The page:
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biot023
11-15-2006, 07:22 AM
Hi -- this is kind of a repost, to make what I was asking a little clearer!
I need to create, dynamically, some images that I will use to represent creatures in a 2D game I've written.
I've read the red book on images, but don't really get it, as I am a simple man, when all's told.
I want to generate these images & display them with glDrawPixels().
Can anyone offer any advice / pointers to tutorials / code that could help me understand more what I wish to do?
What if I had a 32x32x4 array of RGBA float or int values -- how would I make these into an image I could draw?
Thanks very much to anyone who can help!
Doug.

songho
11-15-2006, 08:12 AM
biot023,
glDrawPixels() simply copies an image data from system memory to OpenGL with given parameters; width, height, format, type, and pointer to the memory storage, then draws it on the screen.

You mentioned Ruby in the previous post, but I do not know about this script language. So here is C++ way;

// allocate image storage 32x32 pixels and RGBA
unsigned char* image[32][32][4];

// make the image red
for(int i=0; i < 32; i++) // height
{
for(int j=0; j < 32; j++) // width
{
// image are RGBA order
image[i][j][0] = (unsigned char)255; // red channel
image[i][j][1] = (unsigned char)0; // green channel
image[i][j][2] = (unsigned char)0; // blue channel
image[i][j][3] = (unsigned char)255; // alpha channel
}
}

// set where to start and draw image
glRasterPos2i(0, 0);
glDrawPixels(32, 32, GL_RGBA, GL_UNSIGNED_BYTE, (GLvoid*)image);You can download the redbook examples from here;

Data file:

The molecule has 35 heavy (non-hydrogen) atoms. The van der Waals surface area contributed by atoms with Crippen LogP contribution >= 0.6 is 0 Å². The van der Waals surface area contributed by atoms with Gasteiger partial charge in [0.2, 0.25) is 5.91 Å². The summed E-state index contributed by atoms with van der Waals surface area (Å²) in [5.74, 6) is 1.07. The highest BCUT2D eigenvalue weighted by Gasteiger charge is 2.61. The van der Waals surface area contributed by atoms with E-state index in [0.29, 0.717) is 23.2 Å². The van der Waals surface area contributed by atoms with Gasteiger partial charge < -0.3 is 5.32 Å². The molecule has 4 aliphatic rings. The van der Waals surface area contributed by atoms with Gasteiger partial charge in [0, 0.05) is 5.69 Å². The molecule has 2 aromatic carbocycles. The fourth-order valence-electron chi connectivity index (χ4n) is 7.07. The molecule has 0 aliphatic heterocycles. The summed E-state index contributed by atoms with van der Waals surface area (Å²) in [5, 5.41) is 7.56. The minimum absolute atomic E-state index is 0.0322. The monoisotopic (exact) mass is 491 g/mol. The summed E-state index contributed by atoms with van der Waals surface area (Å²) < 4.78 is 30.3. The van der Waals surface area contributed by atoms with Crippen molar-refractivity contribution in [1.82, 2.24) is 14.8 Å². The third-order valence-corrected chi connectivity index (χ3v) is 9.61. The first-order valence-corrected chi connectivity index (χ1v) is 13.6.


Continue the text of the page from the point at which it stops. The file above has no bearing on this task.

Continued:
http://www.sgi.com/products/software/opengl/examples/redbook/

biot023
11-15-2006, 10:30 AM
Thanks very much for that -- I shall get on w/ working it in Ruby & let you know how it goes!
I note that there is member rating on this board -- does this mean I can rate replies as a way of saying thanks?
&, in the meantime, thanks!
Doug.

biot023
11-15-2006, 01:15 PM
Hi -- I've been having a play, & I reckon a Ruby version of this could be:

image = []
1024.times{ image += [255, 0, 0, 255] }
GL.RasterPos( 0, 0 )
GL.DrawPixels(
CheckImageWidth,
CheckImageHeight,
GL::RGBA,
GL::UNSIGNED_BYTE, $checkImage.pack( "C*" ) )Not tried this, exactly, but similar stuff is working ok.
& thanks again, man!
Doug,

biot023
11-15-2006, 01:19 PM
Sorry, that should read:


image = []
1024.times{ image += [255, 0, 0, 255] }
GL.RasterPos( 0, 0 )
GL.DrawPixels(
32,
32,
GL::RGBA,
GL::UNSIGNED_BYTE, image.pack( "C*" ) )

songho
11-16-2006, 06:08 AM
It seems to me that Ruby is very neat and effective script language. At least I can read :)

I have a question about casting data type. How Ruby converts to the image list to "unsigned char" array in image.pack("C*")? I believe there is no char or byte type in Ruby, but probably only integer (32bit?). Do you need GL_INT type to call glDrawPixels()?

In most case, we use 24bit per pixel for rgb data and 32bit for rgba data, though.

biot023
11-16-2006, 07:11 AM
Hi again -- I'm far from an expert on data types in Ruby (it can make you a little lazy in some respects, I guess!), but the pack command there packs an array into a binary string.
The "C*" parameter is a template string & breaks into two parts (in this example -- it can be more complex).
The 'C' tells the pack method that we are using the packing directive for unsigned char, and the '*' is a count parameter -- obviously meaning the whole array, here.
What will be fun is I want to relearn C (and Objective C) at some point soon, so will probably be translating my more successful experiments back from Ruby for performance reasons!
Hope that's what you were asking, hope that answered it, & thanks very much again for your help!
Doug.

songho
11-16-2006, 11:23 AM
Originally posted by biot023:
The 'C' tells the pack method that we are using the packing directive for unsigned char, and the '*' is a count parameter -- obviously meaning the whole array, here.Okay, I got it now. Thanks Doug.